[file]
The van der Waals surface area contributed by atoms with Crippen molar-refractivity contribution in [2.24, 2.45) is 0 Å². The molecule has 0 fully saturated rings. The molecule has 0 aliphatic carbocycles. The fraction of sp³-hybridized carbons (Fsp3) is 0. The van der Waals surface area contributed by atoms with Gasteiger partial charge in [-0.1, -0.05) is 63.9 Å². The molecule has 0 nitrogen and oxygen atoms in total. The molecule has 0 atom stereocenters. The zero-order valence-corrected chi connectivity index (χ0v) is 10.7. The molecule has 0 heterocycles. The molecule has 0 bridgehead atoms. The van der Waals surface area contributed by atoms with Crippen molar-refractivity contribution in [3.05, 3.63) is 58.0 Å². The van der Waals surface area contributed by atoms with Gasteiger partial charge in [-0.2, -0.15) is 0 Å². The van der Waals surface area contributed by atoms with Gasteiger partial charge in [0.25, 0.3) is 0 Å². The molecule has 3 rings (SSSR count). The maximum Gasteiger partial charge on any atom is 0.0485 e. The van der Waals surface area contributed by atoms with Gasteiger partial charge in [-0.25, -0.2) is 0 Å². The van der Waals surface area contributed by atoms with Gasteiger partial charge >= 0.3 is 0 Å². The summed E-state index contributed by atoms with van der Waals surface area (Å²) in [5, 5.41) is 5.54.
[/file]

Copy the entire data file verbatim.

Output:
The van der Waals surface area contributed by atoms with Crippen molar-refractivity contribution in [2.24, 2.45) is 0 Å². The molecule has 0 fully saturated rings. The molecule has 0 aliphatic carbocycles. The fraction of sp³-hybridized carbons (Fsp3) is 0. The van der Waals surface area contributed by atoms with Gasteiger partial charge in [-0.1, -0.05) is 63.9 Å². The molecule has 0 nitrogen and oxygen atoms in total. The molecule has 0 atom stereocenters. The zero-order valence-corrected chi connectivity index (χ0v) is 10.7. The molecule has 0 heterocycles. The molecule has 0 bridgehead atoms. The van der Waals surface area contributed by atoms with Crippen molar-refractivity contribution in [3.05, 3.63) is 58.0 Å². The van der Waals surface area contributed by atoms with Gasteiger partial charge in [-0.2, -0.15) is 0 Å². The van der Waals surface area contributed by atoms with Gasteiger partial charge in [0.25, 0.3) is 0 Å². The molecule has 3 rings (SSSR count). The maximum Gasteiger partial charge on any atom is 0.0485 e. The van der Waals surface area contributed by atoms with Gasteiger partial charge in [-0.25, -0.2) is 0 Å². The van der Waals surface area contributed by atoms with Gasteiger partial charge >= 0.3 is 0 Å². The summed E-state index contributed by atoms with van der Waals surface area (Å²) in [5, 5.41) is 5.54.